As the U.S. entered World War II, many of the arts related divisions were incorporated into the war services division and refocused their production to creating camouflage, designing training manuals and pamphlets, and teaching art appreciation classes on military posts. Within a year of going to war, on June 30th, the Federal Art Project disbanded and ceased providing funds of any kind to artists.

In December 1943, the government auctioned off thousands of FAP-funded paintings in a warehouse in Queens. Paintings weren't sold individually, but by the pound. Reportedly, a local plumber purchased a large number of paintings in bulk for the purposes of insulating pipes with used canvases, but he discovered that when the pipes got too hot, the melting paints produced an odd smell. Herbert Benevy, the owner of a local frame shop, also purchased a large number of paintings for $3 per canvas. Among those he bought were paintings by Milton Avery, Mark Rothko, and Jackson Pollock.

Legacy

In all, nearly 200,000 artworks were created under the Federal Art Project. And while many of those works have since become lost or were destroyed, much of the country was able to experience art in person for the first time, either in public places like post offices and apartment buildings or in community art centers where they also took classes and heard lectures. The FAP also demonstrated that art was worthwhile work and not a leisure activity to be pursued on the side. Perhaps its most enduring legacy, however, is that it fostered a group of young artists in New York City who would go on just a decade later to create some of the most powerful paintings of the 20th century. The artists of the FAP created enduring images of America's founding and progress that were wrapped into the nation's idealized narrative of its past and future potential, while also democratizing the ideas and the making of art.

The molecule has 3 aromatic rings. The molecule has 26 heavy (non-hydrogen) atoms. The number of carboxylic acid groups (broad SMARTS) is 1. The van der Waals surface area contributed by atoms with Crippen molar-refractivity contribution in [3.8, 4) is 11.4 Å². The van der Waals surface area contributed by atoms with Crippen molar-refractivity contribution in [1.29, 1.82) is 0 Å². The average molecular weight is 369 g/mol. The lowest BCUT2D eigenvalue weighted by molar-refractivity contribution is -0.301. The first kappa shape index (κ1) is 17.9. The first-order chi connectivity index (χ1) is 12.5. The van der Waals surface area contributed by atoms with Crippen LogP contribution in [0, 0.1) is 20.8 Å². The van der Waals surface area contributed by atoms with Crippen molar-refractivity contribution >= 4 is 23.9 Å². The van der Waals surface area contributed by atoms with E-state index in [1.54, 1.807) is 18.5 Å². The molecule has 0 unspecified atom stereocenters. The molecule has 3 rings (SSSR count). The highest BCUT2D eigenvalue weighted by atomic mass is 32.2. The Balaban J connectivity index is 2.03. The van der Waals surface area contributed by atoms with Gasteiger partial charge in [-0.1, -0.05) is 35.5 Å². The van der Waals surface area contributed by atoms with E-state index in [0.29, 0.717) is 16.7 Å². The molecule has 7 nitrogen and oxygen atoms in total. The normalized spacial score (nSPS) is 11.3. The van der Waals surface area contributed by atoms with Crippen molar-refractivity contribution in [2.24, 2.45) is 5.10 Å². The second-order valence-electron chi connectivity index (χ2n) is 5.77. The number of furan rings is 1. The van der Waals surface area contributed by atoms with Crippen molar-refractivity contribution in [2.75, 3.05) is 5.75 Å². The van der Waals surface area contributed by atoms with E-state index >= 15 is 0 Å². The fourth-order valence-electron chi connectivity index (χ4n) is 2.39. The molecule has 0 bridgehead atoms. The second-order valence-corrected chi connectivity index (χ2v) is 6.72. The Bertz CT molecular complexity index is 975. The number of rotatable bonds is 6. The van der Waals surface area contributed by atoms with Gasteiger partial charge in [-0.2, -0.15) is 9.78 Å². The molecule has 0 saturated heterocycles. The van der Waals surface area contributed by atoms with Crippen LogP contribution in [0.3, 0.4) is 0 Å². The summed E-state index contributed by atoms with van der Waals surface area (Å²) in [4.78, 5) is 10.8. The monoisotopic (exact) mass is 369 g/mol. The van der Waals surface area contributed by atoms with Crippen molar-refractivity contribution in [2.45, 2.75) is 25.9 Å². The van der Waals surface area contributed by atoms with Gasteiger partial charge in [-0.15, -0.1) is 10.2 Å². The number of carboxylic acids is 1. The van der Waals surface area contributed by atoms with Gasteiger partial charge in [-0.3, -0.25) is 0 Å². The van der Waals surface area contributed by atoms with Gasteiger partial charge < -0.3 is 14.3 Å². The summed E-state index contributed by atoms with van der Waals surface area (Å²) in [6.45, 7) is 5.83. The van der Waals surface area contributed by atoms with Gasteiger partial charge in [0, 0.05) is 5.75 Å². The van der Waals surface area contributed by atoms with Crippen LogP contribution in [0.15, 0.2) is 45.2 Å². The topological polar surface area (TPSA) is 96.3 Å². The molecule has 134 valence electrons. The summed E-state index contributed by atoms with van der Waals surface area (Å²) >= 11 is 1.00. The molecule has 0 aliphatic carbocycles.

If you see an error or typo, please:
tell us
Cite this page

Content compiled and written by The Art Story Contributors

Edited and published by The Art Story Contributors

" Definition Overview and Analysis". [Internet]. . TheArtStory.org
Content compiled and written by The Art Story Contributors
Edited and published by The Art Story Contributors
Available from:
[Accessed ]



By submitting the above you agree to The Art Story privacy policy.

Useful Resources on Federal Art Project of the Works Progress Administration

Books

Websites

Articles

More

The books and articles below constitute a bibliography of the sources used in the writing of this page. These also suggest some accessible resources for further research, especially ones that can be found and purchased via the internet.
Art for the Millions: Essays from the 1930's by Artists and Administrators of the WPA Federal Art Project (1975) Recomended resource

By Francis V. O'Connor

A New Deal for the Arts (1997) Recomended resource

By Bruce Bustard
In depth look at the arts initiative, based on the 1997 exhibit at the National Archives and Records Administration

When Art Worked: The New Deal, Art and Democracy (2009)

By Roger Kennedy
A summary of the objectives that put the WPA into action

More Interesting Books about Federal Art Project of the Works Progress Administration
WPA Murals Recomended resource

Large Database of murals created under the WPA, by state

WNYC Archives & Preservation

Sounds file and Artists of WPA

Labor Day Google doodle inspired by art created during The Great Depression

Brief article about how Google incorporated WPA works into a homepage doodle
Doodle from September, 2017

A Treasure Hunt for Lost WPA Masterpieces Recomended resource

By Sarah Cascone
ArtNet News
April 22, 2014

Jackson Pollock Made Exactly One Mosaic in His Lifetime -- and Now It's on Public View

By Sarah Cascone
ArtNet News
September 29, 2017

1934: The Art of the New Deal

By Jerry Adler
Smithsonian Magazine
June 2009

The Government Wants Its WPA Art Back

"Articles for Collectors"
ArtBusiness.com

videos

Works Progress Administration Funds the Arts - 1930 film Recomended resource

Brief video detailing the scope of the WPA

History Fair "Federal Art Project" Documentary

Artworks and details from the WPA

Supporting the Arts through the WPA

Brief Smithsonian documentary on the WPA

1934: A New Deal for Artists, Smithsonian American Art Museum

More Interesting Resources about Federal Art Project of the Works Progress Administration
Did we succeed in explaining the art to you?
If Yes, please tell others about us: